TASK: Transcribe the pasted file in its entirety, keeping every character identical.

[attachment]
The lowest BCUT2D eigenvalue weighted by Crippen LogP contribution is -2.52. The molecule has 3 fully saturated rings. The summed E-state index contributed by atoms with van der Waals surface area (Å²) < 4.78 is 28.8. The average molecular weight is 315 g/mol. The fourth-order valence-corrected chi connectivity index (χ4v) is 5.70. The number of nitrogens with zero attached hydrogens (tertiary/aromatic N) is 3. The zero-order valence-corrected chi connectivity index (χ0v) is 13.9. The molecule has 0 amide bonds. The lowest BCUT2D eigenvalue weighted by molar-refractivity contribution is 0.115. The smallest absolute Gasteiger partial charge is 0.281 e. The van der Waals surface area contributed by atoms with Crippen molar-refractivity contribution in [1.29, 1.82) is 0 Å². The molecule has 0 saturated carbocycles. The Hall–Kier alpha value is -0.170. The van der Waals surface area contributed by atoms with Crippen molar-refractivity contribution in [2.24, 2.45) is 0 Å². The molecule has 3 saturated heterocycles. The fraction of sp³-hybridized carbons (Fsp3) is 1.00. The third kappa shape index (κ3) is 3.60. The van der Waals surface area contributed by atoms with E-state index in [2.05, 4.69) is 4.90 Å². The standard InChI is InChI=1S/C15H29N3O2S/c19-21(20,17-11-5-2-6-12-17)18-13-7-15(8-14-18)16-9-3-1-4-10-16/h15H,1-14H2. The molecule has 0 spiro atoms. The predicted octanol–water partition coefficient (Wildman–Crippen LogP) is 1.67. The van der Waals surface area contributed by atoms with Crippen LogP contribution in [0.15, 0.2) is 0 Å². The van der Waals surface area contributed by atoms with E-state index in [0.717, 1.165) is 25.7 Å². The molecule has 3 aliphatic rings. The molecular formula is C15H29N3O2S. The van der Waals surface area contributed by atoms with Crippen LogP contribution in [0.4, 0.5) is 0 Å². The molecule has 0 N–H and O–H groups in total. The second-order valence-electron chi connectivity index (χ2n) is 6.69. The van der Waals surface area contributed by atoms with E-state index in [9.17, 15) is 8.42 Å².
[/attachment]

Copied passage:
The lowest BCUT2D eigenvalue weighted by Crippen LogP contribution is -2.52. The molecule has 3 fully saturated rings. The summed E-state index contributed by atoms with van der Waals surface area (Å²) < 4.78 is 28.8. The average molecular weight is 315 g/mol. The fourth-order valence-corrected chi connectivity index (χ4v) is 5.70. The number of nitrogens with zero attached hydrogens (tertiary/aromatic N) is 3. The zero-order valence-corrected chi connectivity index (χ0v) is 13.9. The molecule has 0 amide bonds. The lowest BCUT2D eigenvalue weighted by molar-refractivity contribution is 0.115. The smallest absolute Gasteiger partial charge is 0.281 e. The van der Waals surface area contributed by atoms with Crippen molar-refractivity contribution in [1.29, 1.82) is 0 Å². The molecule has 0 saturated carbocycles. The Hall–Kier alpha value is -0.170. The van der Waals surface area contributed by atoms with Crippen molar-refractivity contribution in [2.24, 2.45) is 0 Å². The molecule has 3 saturated heterocycles. The fraction of sp³-hybridized carbons (Fsp3) is 1.00. The third kappa shape index (κ3) is 3.60. The van der Waals surface area contributed by atoms with E-state index in [2.05, 4.69) is 4.90 Å². The standard InChI is InChI=1S/C15H29N3O2S/c19-21(20,17-11-5-2-6-12-17)18-13-7-15(8-14-18)16-9-3-1-4-10-16/h15H,1-14H2. The molecule has 0 spiro atoms. The predicted octanol–water partition coefficient (Wildman–Crippen LogP) is 1.67. The van der Waals surface area contributed by atoms with Crippen LogP contribution in [0.15, 0.2) is 0 Å². The van der Waals surface area contributed by atoms with E-state index in [0.717, 1.165) is 25.7 Å². The molecule has 3 aliphatic rings. The molecular formula is C15H29N3O2S. The van der Waals surface area contributed by atoms with Crippen LogP contribution in [0.4, 0.5) is 0 Å². The molecule has 0 N–H and O–H groups in total. The second-order valence-electron chi connectivity index (χ2n) is 6.69. The van der Waals surface area contributed by atoms with E-state index in [9.17, 15) is 8.42 Å².